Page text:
Daily Pharmacy News

Get your free subscription started now. Just enter your email address below.

Rosuvastatin vs. Atorvastatin Treatment in Coronary Artery Disease

Efficacy measures were similar in adults with coronary artery disease when treated with rosuvastatin or atorvastatin, but a secondary analysis of the LODESTAR trial showed more safety concerns with rosuvastatin. “Rosuvastatin and atorvastatin showed comparable efficacy for the composite outcome of all cause death, myocardial infarction, stroke, or any coronary revascularisation at three years,” the authors conclude. “Rosuvastatin was associated with lower LDL cholesterol levels but a higher risk of new onset diabetes mellitus requiring antidiabetics and cataract surgery compared with atorvastatin.”

Conducted at 12 South Korean hospitals, the trial included 4,400 adults aged 19 years or older with coronary artery disease. “4,341 of the 4,400 participants (98.7%) completed the trial,” the study report. “Mean daily dose of study drugs was 17.1 mg (standard deviation (SD) 5.2 mg) in the rosuvastatin group and 36.0 (12.8) mg in the atorvastatin group at three years (P <0.001). The primary outcome occurred in 189 participants (8.7%) in the rosuvastatin group and 178 (8.2%) in the atorvastatin group (hazard ratio 1.06, 95% confidence interval 0.86 to 1.30; P = 0.58). The mean low density lipoprotein (LDL) cholesterol level during treatment was 1.8 mmol/L (SD 0.5 mmol/L) in the rosuvastatin group and 1.9 (0.5) mmol/L in the atorvastatin group (P <0.001). The rosuvastatin group had a higher incidence of new onset diabetes mellitus requiring initiation of antidiabetics (7.2% v 5.3%; hazard ratio 1.39, 95% confidence interval 1.03 to 1.87; P = 0.03) and cataract surgery (2.5% v 1.5%; 1.66, 1.07 to 2.58; P = 0.02). Other safety endpoints did not differ between the two groups.”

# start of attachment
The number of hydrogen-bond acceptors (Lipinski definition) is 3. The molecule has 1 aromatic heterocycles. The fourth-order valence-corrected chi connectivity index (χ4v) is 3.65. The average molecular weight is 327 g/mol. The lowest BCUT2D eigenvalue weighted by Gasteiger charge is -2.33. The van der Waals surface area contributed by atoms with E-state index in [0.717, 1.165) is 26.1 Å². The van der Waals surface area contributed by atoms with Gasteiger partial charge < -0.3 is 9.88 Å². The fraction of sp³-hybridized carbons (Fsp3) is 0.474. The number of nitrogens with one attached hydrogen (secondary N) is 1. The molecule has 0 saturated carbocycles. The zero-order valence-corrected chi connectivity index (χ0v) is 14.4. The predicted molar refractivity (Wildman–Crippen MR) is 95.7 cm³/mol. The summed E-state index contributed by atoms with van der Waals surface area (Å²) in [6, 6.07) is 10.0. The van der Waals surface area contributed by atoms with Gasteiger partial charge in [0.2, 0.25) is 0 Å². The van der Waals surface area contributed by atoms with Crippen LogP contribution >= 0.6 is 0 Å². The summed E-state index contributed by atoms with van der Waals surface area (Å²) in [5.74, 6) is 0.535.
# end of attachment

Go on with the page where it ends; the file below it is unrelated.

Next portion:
Source: BMJ